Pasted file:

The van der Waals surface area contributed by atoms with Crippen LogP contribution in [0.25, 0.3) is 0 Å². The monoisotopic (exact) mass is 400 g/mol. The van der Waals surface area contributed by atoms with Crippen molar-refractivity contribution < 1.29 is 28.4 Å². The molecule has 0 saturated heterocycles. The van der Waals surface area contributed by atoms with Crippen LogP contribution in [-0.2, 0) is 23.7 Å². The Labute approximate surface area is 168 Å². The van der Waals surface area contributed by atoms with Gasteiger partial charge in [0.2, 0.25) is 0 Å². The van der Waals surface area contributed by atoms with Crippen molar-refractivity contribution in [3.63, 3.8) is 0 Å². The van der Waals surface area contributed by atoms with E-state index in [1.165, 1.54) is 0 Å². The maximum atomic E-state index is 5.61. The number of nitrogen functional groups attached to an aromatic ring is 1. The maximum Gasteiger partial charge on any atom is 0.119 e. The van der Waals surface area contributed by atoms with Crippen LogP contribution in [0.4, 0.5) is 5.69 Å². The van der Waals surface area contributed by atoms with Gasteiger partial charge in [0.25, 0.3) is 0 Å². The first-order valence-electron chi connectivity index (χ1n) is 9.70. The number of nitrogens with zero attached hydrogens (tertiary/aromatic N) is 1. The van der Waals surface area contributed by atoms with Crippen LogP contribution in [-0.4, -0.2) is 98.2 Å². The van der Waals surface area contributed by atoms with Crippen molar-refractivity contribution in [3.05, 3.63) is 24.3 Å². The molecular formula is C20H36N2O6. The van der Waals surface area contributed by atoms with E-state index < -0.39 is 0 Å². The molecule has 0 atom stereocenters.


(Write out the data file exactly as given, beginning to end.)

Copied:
The van der Waals surface area contributed by atoms with Crippen LogP contribution in [0.25, 0.3) is 0 Å². The monoisotopic (exact) mass is 400 g/mol. The van der Waals surface area contributed by atoms with Crippen molar-refractivity contribution < 1.29 is 28.4 Å². The molecule has 0 saturated heterocycles. The van der Waals surface area contributed by atoms with Crippen LogP contribution in [-0.2, 0) is 23.7 Å². The Labute approximate surface area is 168 Å². The van der Waals surface area contributed by atoms with Gasteiger partial charge in [0.2, 0.25) is 0 Å². The van der Waals surface area contributed by atoms with Crippen molar-refractivity contribution in [3.63, 3.8) is 0 Å². The van der Waals surface area contributed by atoms with E-state index in [1.165, 1.54) is 0 Å². The maximum atomic E-state index is 5.61. The number of nitrogen functional groups attached to an aromatic ring is 1. The maximum Gasteiger partial charge on any atom is 0.119 e. The van der Waals surface area contributed by atoms with Crippen LogP contribution in [0.4, 0.5) is 5.69 Å². The van der Waals surface area contributed by atoms with Gasteiger partial charge in [0.25, 0.3) is 0 Å². The first-order valence-electron chi connectivity index (χ1n) is 9.70. The number of nitrogens with zero attached hydrogens (tertiary/aromatic N) is 1. The van der Waals surface area contributed by atoms with Crippen LogP contribution in [-0.4, -0.2) is 98.2 Å². The van der Waals surface area contributed by atoms with Crippen molar-refractivity contribution in [3.05, 3.63) is 24.3 Å². The molecular formula is C20H36N2O6. The van der Waals surface area contributed by atoms with E-state index < -0.39 is 0 Å². The molecule has 0 atom stereocenters.